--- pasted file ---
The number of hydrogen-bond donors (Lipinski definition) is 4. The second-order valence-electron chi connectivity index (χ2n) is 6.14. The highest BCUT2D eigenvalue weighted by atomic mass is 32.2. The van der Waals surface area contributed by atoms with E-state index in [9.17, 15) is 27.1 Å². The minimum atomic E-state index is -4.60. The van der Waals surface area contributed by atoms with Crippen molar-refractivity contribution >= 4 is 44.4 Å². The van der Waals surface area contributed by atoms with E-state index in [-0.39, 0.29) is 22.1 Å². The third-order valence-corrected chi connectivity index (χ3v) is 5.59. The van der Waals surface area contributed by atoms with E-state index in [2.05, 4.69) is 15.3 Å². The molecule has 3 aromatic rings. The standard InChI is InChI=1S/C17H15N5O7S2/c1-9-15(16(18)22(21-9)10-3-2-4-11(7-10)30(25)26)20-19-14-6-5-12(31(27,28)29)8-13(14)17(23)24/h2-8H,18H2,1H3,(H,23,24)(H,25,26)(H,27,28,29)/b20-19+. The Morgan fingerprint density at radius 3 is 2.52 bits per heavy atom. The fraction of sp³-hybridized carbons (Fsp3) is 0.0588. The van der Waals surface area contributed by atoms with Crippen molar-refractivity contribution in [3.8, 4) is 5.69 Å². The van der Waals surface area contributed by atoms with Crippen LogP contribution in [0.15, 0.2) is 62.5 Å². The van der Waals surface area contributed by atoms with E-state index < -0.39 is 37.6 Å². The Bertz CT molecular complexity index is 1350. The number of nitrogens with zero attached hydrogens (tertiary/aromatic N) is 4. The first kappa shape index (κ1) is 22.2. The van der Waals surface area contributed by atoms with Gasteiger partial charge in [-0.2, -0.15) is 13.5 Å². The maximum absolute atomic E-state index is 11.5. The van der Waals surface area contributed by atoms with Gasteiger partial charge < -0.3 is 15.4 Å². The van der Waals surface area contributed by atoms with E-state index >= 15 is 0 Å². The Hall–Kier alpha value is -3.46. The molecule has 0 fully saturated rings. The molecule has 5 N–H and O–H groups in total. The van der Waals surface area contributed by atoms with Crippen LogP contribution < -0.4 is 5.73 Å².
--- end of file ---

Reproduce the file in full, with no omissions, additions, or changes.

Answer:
The number of hydrogen-bond donors (Lipinski definition) is 4. The second-order valence-electron chi connectivity index (χ2n) is 6.14. The highest BCUT2D eigenvalue weighted by atomic mass is 32.2. The van der Waals surface area contributed by atoms with E-state index in [9.17, 15) is 27.1 Å². The minimum atomic E-state index is -4.60. The van der Waals surface area contributed by atoms with Crippen molar-refractivity contribution >= 4 is 44.4 Å². The van der Waals surface area contributed by atoms with E-state index in [-0.39, 0.29) is 22.1 Å². The third-order valence-corrected chi connectivity index (χ3v) is 5.59. The van der Waals surface area contributed by atoms with E-state index in [2.05, 4.69) is 15.3 Å². The molecule has 3 aromatic rings. The standard InChI is InChI=1S/C17H15N5O7S2/c1-9-15(16(18)22(21-9)10-3-2-4-11(7-10)30(25)26)20-19-14-6-5-12(31(27,28)29)8-13(14)17(23)24/h2-8H,18H2,1H3,(H,23,24)(H,25,26)(H,27,28,29)/b20-19+. The Morgan fingerprint density at radius 3 is 2.52 bits per heavy atom. The fraction of sp³-hybridized carbons (Fsp3) is 0.0588. The van der Waals surface area contributed by atoms with Crippen molar-refractivity contribution in [3.8, 4) is 5.69 Å². The van der Waals surface area contributed by atoms with Crippen LogP contribution in [0.15, 0.2) is 62.5 Å². The van der Waals surface area contributed by atoms with E-state index < -0.39 is 37.6 Å². The Bertz CT molecular complexity index is 1350. The number of nitrogens with zero attached hydrogens (tertiary/aromatic N) is 4. The first kappa shape index (κ1) is 22.2. The van der Waals surface area contributed by atoms with Gasteiger partial charge in [-0.2, -0.15) is 13.5 Å². The maximum absolute atomic E-state index is 11.5. The van der Waals surface area contributed by atoms with Gasteiger partial charge < -0.3 is 15.4 Å². The van der Waals surface area contributed by atoms with E-state index >= 15 is 0 Å². The Hall–Kier alpha value is -3.46. The molecule has 0 fully saturated rings. The molecule has 5 N–H and O–H groups in total. The van der Waals surface area contributed by atoms with Crippen LogP contribution < -0.4 is 5.73 Å².